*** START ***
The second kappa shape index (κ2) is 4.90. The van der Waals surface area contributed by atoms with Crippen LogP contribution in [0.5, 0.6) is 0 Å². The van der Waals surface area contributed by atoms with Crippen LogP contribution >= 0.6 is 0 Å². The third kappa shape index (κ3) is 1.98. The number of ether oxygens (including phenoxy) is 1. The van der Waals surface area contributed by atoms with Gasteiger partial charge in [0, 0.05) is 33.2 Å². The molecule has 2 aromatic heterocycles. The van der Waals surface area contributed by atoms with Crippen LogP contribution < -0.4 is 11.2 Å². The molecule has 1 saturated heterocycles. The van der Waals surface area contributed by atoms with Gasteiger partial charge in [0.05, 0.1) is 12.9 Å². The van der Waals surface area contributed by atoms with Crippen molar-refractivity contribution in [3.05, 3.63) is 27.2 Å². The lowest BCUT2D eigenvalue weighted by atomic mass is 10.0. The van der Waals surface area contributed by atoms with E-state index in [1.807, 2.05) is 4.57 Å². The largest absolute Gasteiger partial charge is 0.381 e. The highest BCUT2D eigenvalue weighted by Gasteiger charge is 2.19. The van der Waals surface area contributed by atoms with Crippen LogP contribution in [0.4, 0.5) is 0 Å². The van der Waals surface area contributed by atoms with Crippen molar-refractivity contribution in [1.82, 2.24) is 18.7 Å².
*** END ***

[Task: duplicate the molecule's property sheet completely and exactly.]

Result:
The second kappa shape index (κ2) is 4.90. The van der Waals surface area contributed by atoms with Crippen LogP contribution in [0.5, 0.6) is 0 Å². The van der Waals surface area contributed by atoms with Crippen LogP contribution >= 0.6 is 0 Å². The third kappa shape index (κ3) is 1.98. The number of ether oxygens (including phenoxy) is 1. The van der Waals surface area contributed by atoms with Gasteiger partial charge in [0, 0.05) is 33.2 Å². The molecule has 2 aromatic heterocycles. The van der Waals surface area contributed by atoms with Crippen LogP contribution < -0.4 is 11.2 Å². The molecule has 1 saturated heterocycles. The van der Waals surface area contributed by atoms with Gasteiger partial charge in [0.05, 0.1) is 12.9 Å². The van der Waals surface area contributed by atoms with Crippen molar-refractivity contribution in [3.05, 3.63) is 27.2 Å². The lowest BCUT2D eigenvalue weighted by atomic mass is 10.0. The van der Waals surface area contributed by atoms with E-state index in [1.807, 2.05) is 4.57 Å². The largest absolute Gasteiger partial charge is 0.381 e. The highest BCUT2D eigenvalue weighted by Gasteiger charge is 2.19. The van der Waals surface area contributed by atoms with Crippen LogP contribution in [0.4, 0.5) is 0 Å². The van der Waals surface area contributed by atoms with Crippen molar-refractivity contribution in [1.82, 2.24) is 18.7 Å².